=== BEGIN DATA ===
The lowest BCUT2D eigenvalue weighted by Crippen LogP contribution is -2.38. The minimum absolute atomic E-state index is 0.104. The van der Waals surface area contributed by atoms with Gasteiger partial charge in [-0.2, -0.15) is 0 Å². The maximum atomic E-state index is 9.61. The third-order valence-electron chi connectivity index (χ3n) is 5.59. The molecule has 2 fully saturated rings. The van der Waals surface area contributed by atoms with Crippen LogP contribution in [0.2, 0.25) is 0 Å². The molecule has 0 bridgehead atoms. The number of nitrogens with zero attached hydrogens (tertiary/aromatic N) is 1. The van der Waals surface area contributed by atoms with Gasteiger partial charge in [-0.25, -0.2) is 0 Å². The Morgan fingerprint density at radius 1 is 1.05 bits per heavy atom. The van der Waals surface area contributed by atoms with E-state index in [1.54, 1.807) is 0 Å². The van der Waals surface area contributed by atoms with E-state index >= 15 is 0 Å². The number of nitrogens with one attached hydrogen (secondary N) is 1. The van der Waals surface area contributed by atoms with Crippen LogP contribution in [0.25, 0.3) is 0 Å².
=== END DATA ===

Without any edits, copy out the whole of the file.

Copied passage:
The lowest BCUT2D eigenvalue weighted by Crippen LogP contribution is -2.38. The minimum absolute atomic E-state index is 0.104. The van der Waals surface area contributed by atoms with Gasteiger partial charge in [-0.2, -0.15) is 0 Å². The maximum atomic E-state index is 9.61. The third-order valence-electron chi connectivity index (χ3n) is 5.59. The molecule has 2 fully saturated rings. The van der Waals surface area contributed by atoms with Crippen LogP contribution in [0.2, 0.25) is 0 Å². The molecule has 0 bridgehead atoms. The number of nitrogens with zero attached hydrogens (tertiary/aromatic N) is 1. The van der Waals surface area contributed by atoms with Gasteiger partial charge in [-0.25, -0.2) is 0 Å². The Morgan fingerprint density at radius 1 is 1.05 bits per heavy atom. The van der Waals surface area contributed by atoms with E-state index in [1.54, 1.807) is 0 Å². The van der Waals surface area contributed by atoms with E-state index >= 15 is 0 Å². The number of nitrogens with one attached hydrogen (secondary N) is 1. The van der Waals surface area contributed by atoms with Crippen LogP contribution in [0.25, 0.3) is 0 Å².